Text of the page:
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Plastics Pioneers Association appoints Wolfgang Meyer as new president

Wolfgang Meyer, PPA President
Meyer cites education and workforce issues as key interests. “Many young people are not entering the field of plastics or polymer engineering because of the industry’s negative image [promoted by] people who do not understand the science of plastics. We have to change that image,” said Meyer.

The Plastics Pioneers Association (PPA; McHenry, IL) appointed Wolfgang Meyer as its new president at the organization’s spring meeting on April 10 to 13, 2019, in Santa Fe, NM. Meyer has been a member of the PPA for nine years, serving in various positions including secretary of the organization and vice president. 

Meyer grew up in Solingen, Germany, and earned a degree in mechanical engineering from a school now known as Bergische Universität Wuppertal. Meyer began his career in 1970 as an application development engineer at Bayer AG, where he worked until 1975.

Meyer’s first job in the United States was an 18-month assignment to Beloit Corp. in Pittsfield, MA, a licensee of Schloemann-Siemag that specialized in structural foam and injection molding.

In 1977, after the acquisition of Battenfeld Maschinenfabriken by Schloemann-Siemag, Meyer transferred to Battenfeld Corp. of America in Skokie, IL, and subsequently back to its headquarters in Germany. In 1980, he moved permanently to the United States to become vice president for sales and marketing at Battenfeld’s U.S. operation, which had become a division of Gloucester Engineering, and then president of the newly formed Battenfeld of America Corp. in 1984, a position he held until 2000. Meyer served as president of Kautex Machines Inc. from 2000 until 2010, when he retired for the first time. 

“I tried to retire twice, the first time for six months,” but retirement didn’t sit well with him. “I felt I needed to do something more, so I started Plastics Business Consultants,” said Meyer. “Then I was hired by W. Müller USA after the sudden death of their president during the K show in 2010. I offered to help them find a successor and they convinced me to take the job for a year. One year became seven years.

“Finally, I retired again in December 2017 for about four weeks,” explained Meyer. “At that point, Plastics Business Consultants was selected to represent Bekum America in the northeastern United States.”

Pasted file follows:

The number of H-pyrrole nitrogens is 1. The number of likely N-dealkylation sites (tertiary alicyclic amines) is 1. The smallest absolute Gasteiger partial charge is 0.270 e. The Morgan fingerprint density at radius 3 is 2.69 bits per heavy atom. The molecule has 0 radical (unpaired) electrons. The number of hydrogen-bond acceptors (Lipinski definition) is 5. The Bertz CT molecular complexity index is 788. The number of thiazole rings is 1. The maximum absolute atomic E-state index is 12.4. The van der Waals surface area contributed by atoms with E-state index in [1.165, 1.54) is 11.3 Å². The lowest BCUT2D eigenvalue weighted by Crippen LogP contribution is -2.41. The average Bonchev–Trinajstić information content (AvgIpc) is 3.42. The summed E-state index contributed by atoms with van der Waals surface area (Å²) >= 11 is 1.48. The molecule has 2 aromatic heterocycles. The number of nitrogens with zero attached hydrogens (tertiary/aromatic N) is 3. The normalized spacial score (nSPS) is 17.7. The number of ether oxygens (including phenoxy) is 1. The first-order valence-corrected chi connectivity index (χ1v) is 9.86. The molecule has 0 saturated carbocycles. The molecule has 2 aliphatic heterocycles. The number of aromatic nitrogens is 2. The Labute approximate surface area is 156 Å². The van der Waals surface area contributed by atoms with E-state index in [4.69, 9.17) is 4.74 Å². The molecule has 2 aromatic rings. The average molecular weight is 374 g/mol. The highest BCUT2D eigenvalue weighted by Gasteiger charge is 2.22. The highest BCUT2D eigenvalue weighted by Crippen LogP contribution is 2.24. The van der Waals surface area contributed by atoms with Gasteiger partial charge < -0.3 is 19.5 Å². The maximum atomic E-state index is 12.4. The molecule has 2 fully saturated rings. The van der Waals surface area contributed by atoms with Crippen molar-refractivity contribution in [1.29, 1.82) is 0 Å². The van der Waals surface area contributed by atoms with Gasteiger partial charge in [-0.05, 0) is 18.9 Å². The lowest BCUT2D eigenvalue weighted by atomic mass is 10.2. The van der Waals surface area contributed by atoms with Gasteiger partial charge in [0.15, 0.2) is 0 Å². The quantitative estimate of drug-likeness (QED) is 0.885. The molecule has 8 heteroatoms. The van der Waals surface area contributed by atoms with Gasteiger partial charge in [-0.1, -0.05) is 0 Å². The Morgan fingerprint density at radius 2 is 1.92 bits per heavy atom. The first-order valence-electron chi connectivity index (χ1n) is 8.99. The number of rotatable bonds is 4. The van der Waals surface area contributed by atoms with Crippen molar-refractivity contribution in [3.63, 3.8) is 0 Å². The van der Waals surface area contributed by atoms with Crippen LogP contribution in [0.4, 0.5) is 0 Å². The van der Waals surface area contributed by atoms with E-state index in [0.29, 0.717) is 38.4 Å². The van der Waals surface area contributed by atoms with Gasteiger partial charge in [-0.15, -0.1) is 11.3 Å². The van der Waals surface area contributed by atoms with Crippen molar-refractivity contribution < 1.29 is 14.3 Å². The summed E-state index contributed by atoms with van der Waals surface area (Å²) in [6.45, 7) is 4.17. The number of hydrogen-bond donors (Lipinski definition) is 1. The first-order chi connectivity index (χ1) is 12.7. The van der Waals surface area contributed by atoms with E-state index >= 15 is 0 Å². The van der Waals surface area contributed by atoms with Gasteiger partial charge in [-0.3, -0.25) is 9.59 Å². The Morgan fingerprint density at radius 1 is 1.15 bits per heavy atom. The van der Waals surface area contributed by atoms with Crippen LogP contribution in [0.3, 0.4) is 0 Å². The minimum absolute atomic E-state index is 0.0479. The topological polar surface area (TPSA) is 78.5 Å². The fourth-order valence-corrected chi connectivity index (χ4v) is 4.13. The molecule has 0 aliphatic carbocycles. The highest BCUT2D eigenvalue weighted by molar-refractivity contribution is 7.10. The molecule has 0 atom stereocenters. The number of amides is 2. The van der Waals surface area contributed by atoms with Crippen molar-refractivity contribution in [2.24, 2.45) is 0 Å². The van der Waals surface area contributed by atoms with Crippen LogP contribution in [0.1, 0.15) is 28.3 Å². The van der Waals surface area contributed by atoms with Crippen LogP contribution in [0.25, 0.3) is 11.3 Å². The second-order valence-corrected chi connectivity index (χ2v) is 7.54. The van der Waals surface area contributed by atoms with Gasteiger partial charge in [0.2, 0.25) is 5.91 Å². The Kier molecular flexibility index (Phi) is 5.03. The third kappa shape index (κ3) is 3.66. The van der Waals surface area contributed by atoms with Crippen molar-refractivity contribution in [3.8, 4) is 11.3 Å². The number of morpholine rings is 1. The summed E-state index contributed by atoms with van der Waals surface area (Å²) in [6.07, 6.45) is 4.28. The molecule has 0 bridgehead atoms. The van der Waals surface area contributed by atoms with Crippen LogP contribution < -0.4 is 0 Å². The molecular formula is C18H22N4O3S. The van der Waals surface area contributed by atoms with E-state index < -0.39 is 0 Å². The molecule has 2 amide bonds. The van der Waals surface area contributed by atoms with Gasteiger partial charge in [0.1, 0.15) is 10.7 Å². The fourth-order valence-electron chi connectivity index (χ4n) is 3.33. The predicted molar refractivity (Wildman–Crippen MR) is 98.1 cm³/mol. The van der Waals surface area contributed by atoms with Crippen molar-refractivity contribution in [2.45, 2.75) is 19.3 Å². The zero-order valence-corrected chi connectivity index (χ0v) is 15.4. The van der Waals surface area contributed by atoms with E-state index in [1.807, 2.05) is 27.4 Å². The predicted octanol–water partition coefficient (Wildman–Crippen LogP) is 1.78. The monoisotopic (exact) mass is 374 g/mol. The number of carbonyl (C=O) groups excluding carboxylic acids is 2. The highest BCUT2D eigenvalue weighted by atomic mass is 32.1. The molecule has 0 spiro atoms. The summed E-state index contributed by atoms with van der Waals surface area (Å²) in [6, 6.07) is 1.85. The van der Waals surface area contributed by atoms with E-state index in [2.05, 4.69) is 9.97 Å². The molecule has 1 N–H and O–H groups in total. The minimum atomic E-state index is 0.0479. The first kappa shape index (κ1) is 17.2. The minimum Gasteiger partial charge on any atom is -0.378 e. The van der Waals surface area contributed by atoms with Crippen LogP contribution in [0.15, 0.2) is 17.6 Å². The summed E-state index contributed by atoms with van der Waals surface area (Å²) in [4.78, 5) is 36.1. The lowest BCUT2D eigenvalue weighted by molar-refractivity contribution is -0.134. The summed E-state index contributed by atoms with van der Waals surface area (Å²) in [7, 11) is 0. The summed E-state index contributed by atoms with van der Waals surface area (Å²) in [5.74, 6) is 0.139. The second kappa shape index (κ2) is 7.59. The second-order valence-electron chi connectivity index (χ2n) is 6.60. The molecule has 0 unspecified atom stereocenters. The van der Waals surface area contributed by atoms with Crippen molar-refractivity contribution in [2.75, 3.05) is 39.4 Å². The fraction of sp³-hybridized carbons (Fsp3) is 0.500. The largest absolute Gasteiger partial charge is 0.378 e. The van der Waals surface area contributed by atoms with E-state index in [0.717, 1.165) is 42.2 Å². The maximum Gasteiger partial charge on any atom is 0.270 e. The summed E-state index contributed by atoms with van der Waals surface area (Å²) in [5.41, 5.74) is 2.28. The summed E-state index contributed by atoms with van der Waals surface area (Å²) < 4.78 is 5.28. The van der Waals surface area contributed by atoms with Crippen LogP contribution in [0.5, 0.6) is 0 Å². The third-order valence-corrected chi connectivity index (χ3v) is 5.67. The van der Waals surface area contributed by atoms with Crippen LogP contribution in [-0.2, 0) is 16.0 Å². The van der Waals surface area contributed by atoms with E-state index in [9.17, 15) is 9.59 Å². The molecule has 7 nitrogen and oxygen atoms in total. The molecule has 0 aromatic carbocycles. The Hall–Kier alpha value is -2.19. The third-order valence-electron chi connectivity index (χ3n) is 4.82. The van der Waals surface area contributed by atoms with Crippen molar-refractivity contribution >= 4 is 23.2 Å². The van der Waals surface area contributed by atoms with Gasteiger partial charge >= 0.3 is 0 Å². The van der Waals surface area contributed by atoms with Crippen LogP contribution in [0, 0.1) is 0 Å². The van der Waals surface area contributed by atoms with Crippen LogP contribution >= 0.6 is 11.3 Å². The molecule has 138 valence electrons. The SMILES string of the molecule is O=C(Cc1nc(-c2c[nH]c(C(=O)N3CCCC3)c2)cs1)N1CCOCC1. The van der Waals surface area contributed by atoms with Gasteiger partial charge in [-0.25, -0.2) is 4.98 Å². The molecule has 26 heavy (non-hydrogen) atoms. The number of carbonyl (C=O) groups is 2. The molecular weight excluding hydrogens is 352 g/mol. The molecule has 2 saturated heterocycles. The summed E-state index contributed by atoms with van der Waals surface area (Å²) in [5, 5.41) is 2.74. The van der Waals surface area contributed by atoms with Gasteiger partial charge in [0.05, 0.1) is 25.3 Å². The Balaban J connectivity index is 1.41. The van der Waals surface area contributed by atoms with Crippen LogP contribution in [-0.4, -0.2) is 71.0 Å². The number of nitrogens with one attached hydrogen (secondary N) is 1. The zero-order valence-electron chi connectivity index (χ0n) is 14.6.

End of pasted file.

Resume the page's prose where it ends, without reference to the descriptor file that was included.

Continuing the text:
In addition to his consulting and repping business, Meyer is dedicated to the PPA, which he sees as being instrumental in helping the next generation enter the plastics industry. 

Education and workforce issues are a key interest of Meyer as he leads the PPA for the next two years. “I’m very interested in education and employee training. All my education took place in Germany, where I had apprenticeship training at the encouragement of my father. He said if I flunked college, I’d at least have something to fall back on.”

Meyer’s apprentice training was a three and a half year program to get certified. “I enjoyed this and it helped me a lot when I went to college and in my first job as an engineer,” he said. “I’m a strong proponent of this type of program. Bekum started one 20 years ago, and many of its employees came through their program and still work for the company today.” 

The PPA supports the PlastiVan program and also provides scholarships for students in universities and colleges who are in polymer programs. 

Meyer believes that it is crucial for all members of the PPA, many of whom are still working in the industry, to support the plastics industry in meeting the challenges it faces. “We have to remain up on the current issues and industry challenges, in particular the increasingly negative image of plastics being promoted in today’s media. Many young people are not entering the field of plastics or polymer engineering because of the industry’s negative image [promoted by] people who do not understand the science of plastics. We have to change that image.”

Meyer also wants to encourage more industry veterans to join the PPA to help with the organization’s objectives. Members are required to have at least 20 years in the plastics industry. “We need people to become engaged and help the PPA meet its goals, and one of my objectives is to make sure new members get involved in the work. It’s important to PPA and its longevity.”

Meyer is married to his wife of 46 years, Inge Meyer, and they have one adult daughter, who is an architect living in Los Angeles.

“I am quite busy but I can spare time for PPA, which is one of my passions,” said Meyer.

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